We want to spread the message that science is so diverse and there are so many different avenues that someone can do down if they pick STEM! What advice would you give students in secondary school considering a science course at third level?
I often find that one of the big barriers to choosing a STEM course is the dreaded requirement of mathematics. However, if you choose a discipline within STEM that you are extremely passionate about the context in which mathematics is employed becomes much more interesting. It is much easier to study maths when you see how useful it can be in an applied setting. For example, I did honours level maths and applied maths for my leaving cert and I hated both. However, once I started my degree and identified how I could use maths to improve sporting performance my opinion completely reversed and I loved it. I now specialise in the area of biomechanics which is essentially the application of physics and mathematics to gain a better understanding of human movement.
What are some of the exciting jobs someone can expect to apply for if they complete a sports science course at AIT?
Sport Science is a great discipline to study as it gives you a broad range of expertise and provides you with the opportunity explore multiple avenues once you complete the degree. Across the 4 years you will study modules in Physiology, Biomechanics, Coaching, Nutrition, Psychology, Strength and Conditioning, and Performance Analysis. From this you can choose to pursue careers or further study in one of these areas or a combination of them.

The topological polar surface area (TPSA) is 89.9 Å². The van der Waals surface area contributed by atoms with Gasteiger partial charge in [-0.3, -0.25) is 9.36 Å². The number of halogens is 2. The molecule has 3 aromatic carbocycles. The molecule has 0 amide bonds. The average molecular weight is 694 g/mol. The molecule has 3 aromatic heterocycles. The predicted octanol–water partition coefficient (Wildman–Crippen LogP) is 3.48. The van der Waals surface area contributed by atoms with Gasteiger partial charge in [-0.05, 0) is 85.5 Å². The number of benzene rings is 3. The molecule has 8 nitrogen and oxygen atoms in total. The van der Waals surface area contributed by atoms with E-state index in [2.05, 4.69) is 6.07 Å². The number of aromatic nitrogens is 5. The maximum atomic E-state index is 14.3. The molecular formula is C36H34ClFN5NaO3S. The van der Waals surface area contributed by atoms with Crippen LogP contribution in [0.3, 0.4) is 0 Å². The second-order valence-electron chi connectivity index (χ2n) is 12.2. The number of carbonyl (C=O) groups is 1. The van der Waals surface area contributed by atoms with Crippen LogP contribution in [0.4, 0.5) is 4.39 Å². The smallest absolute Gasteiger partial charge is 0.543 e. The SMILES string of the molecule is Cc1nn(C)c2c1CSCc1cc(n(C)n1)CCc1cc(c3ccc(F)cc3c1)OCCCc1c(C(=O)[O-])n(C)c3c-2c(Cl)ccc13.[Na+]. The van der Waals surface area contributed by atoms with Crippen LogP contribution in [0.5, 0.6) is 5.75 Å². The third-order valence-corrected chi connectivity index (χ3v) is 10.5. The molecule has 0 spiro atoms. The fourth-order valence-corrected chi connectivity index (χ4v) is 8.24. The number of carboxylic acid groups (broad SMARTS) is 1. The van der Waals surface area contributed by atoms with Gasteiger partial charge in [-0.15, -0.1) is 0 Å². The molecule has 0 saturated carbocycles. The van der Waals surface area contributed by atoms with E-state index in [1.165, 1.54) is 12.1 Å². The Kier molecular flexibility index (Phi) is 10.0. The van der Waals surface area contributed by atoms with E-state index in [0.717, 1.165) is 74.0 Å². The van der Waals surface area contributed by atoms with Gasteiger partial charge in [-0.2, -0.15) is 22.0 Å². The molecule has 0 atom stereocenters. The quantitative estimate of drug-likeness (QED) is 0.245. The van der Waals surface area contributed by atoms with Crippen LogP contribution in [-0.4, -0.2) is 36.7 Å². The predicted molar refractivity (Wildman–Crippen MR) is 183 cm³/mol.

The Midlands Science Festival will be taking place across the region for all ages from November 12th-19th and promises a packed programme with over 130 innovative and hands-on events. Science Week, which is managed by ‘SFI Discover’ the education and public engagement programme of Science Foundation Ireland, has been in existence since the mid-1990s and has grown to around 800 events per year. The festival takes science into libraries, theatres and even the outdoors, giving people a variety of exciting ways to explore a multitude of ideas for a future career in science, technology, engineering and maths.
This year’s programme includes two very different events which will be held in Athlone and will be open to the general public. On the evening of Nov 13th at 8:00pm, ‘The Science of Dogs, From Wolf to Woof’ will take place in Athlone Institute of Technology. This event will appeal not only to pet owners but also to anyone with an interest in animals or science in general. There’s a lot of science to the dogs in our lives, everything from how to care for them to how they think and how they evolved from wolves.